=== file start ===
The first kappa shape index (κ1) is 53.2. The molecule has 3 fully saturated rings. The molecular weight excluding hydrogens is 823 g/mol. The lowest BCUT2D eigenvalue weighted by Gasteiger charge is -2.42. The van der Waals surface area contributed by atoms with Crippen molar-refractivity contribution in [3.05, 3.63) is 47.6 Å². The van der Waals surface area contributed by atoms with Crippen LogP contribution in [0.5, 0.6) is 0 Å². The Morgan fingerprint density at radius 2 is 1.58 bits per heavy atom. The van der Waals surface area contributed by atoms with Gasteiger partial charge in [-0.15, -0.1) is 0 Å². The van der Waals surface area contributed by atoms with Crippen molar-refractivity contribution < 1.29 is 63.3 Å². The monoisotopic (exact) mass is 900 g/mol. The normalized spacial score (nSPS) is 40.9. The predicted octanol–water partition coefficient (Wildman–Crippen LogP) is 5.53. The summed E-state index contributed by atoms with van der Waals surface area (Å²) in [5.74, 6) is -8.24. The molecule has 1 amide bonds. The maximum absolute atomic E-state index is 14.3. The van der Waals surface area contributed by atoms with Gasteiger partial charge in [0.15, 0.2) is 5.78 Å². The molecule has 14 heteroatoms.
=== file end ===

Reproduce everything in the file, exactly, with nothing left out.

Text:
The first kappa shape index (κ1) is 53.2. The molecule has 3 fully saturated rings. The molecular weight excluding hydrogens is 823 g/mol. The lowest BCUT2D eigenvalue weighted by Gasteiger charge is -2.42. The van der Waals surface area contributed by atoms with Crippen molar-refractivity contribution in [3.05, 3.63) is 47.6 Å². The van der Waals surface area contributed by atoms with Crippen LogP contribution in [0.5, 0.6) is 0 Å². The Morgan fingerprint density at radius 2 is 1.58 bits per heavy atom. The van der Waals surface area contributed by atoms with Gasteiger partial charge in [-0.15, -0.1) is 0 Å². The van der Waals surface area contributed by atoms with Crippen molar-refractivity contribution < 1.29 is 63.3 Å². The monoisotopic (exact) mass is 900 g/mol. The normalized spacial score (nSPS) is 40.9. The predicted octanol–water partition coefficient (Wildman–Crippen LogP) is 5.53. The summed E-state index contributed by atoms with van der Waals surface area (Å²) in [5.74, 6) is -8.24. The molecule has 1 amide bonds. The maximum absolute atomic E-state index is 14.3. The van der Waals surface area contributed by atoms with Gasteiger partial charge in [0.15, 0.2) is 5.78 Å². The molecule has 14 heteroatoms.